Choosing your Wedding Music
With the choice of wedding music CD's now available, not to mention easily accessible music available on the internet, there is no excuse for lacking inspiration for your choice of wedding music.
Consider the atmosphere you are aiming to create with each piece of music; stately and regal for the entrance of the bridal party, meaningful and romantic during the signing of the register, triumphant and joyful for the recessional.
There are a number of pieces associated with weddings, which instantly evoke the right atmosphere, but don't be afraid to choose something different that really means something to you as a couple. Remember that if you are getting married in a venue licensed for weddings, the music for your civil ceremony must not have any religious connection.
Before the service and processional music
Before the service, the music needs to set the atmosphere of the wedding. Therefore you need to consider if you want it to be upbeat and cheerful or more elegant and relaxed. A good option is usually a wedding harpist or string quartet. If live music is not for you, or budgets won’t stretch that far, choose pre-recorded piped music, which gives a hearty start to the wedding. When choosing the processional wedding music for the start of the ceremony, check how long it takes for the bride to walk down the aisle to ensure that the music isn’t too short, or far too long.
The signing of the register takes at least three to four minutes and therefore you want a piece of music which will last approximately five minutes long. The signing music should be calmer and more relaxed so it contrasts with the more upbeat and celebratory recessional music. It is popular to use a classical piece of instrumental music, perhaps by a string quartet, or alternatively you could pick a modern piece with meaningful lyrics.
The exit or recessional
It is important to get your recessional music just right. It rounds of the wedding ceremony and whether the music is chosen to accompany you as you march victoriously out of church, or glide serenely along on your husband’s arm, it sets the atmosphere for the rest of the day. Your photographer will be taking photos straight after the ceremony so you want everybody to look like they are enjoying themselves, and music is a great way to give them that feel good factor after they have been sitting quietly throughout the ceremony. Again, live music is ideal, or perhaps a pre-recorded modern piece which is meaningful to you and your groom.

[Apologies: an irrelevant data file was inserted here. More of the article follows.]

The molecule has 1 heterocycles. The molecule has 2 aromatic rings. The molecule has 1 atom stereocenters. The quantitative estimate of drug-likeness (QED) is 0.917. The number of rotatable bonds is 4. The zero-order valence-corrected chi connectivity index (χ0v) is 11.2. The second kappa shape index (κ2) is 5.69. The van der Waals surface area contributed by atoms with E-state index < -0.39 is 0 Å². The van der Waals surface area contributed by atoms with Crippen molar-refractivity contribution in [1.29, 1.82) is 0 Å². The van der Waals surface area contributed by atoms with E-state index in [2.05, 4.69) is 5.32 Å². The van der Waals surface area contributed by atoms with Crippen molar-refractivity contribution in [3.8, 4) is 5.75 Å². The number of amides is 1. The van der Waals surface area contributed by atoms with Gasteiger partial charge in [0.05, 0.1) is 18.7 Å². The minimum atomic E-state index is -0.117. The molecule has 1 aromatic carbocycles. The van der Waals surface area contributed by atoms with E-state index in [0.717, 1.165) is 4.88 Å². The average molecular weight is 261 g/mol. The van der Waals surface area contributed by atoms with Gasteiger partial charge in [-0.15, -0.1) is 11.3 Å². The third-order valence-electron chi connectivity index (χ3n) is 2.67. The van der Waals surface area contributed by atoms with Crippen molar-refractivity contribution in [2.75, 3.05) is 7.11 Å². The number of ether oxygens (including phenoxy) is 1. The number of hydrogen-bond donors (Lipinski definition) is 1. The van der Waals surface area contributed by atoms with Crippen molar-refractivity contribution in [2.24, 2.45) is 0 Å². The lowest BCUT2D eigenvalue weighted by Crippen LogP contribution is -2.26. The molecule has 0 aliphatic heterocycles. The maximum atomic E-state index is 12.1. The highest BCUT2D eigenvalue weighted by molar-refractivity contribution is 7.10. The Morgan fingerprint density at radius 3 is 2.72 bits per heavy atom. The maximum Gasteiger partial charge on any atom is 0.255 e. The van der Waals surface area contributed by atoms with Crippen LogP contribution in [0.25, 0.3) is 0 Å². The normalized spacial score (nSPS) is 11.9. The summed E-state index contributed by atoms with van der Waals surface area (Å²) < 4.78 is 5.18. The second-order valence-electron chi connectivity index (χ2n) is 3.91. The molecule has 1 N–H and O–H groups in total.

What music can't we have?
Due to legalities, religious material cannot be used during a Civil Partnership or Civil Wedding Ceremony, so traditional popular religious hymns are out of the question. Do ensure that your readings and any music you intend to use have been approved by your Registrar. Different Registrars will have slightly differing views - but do be cautious of any religious connotations - for example the song "Angels" by Robbie Williams will be denied at a Civil Wedding for its religious (angelic) references. If you are unsure whether or not a particular piece is permissible, or if you feel that your Registrar is unreasonably preventing you from having a particular piece, you can consult the General Register Office on 0151 4714803.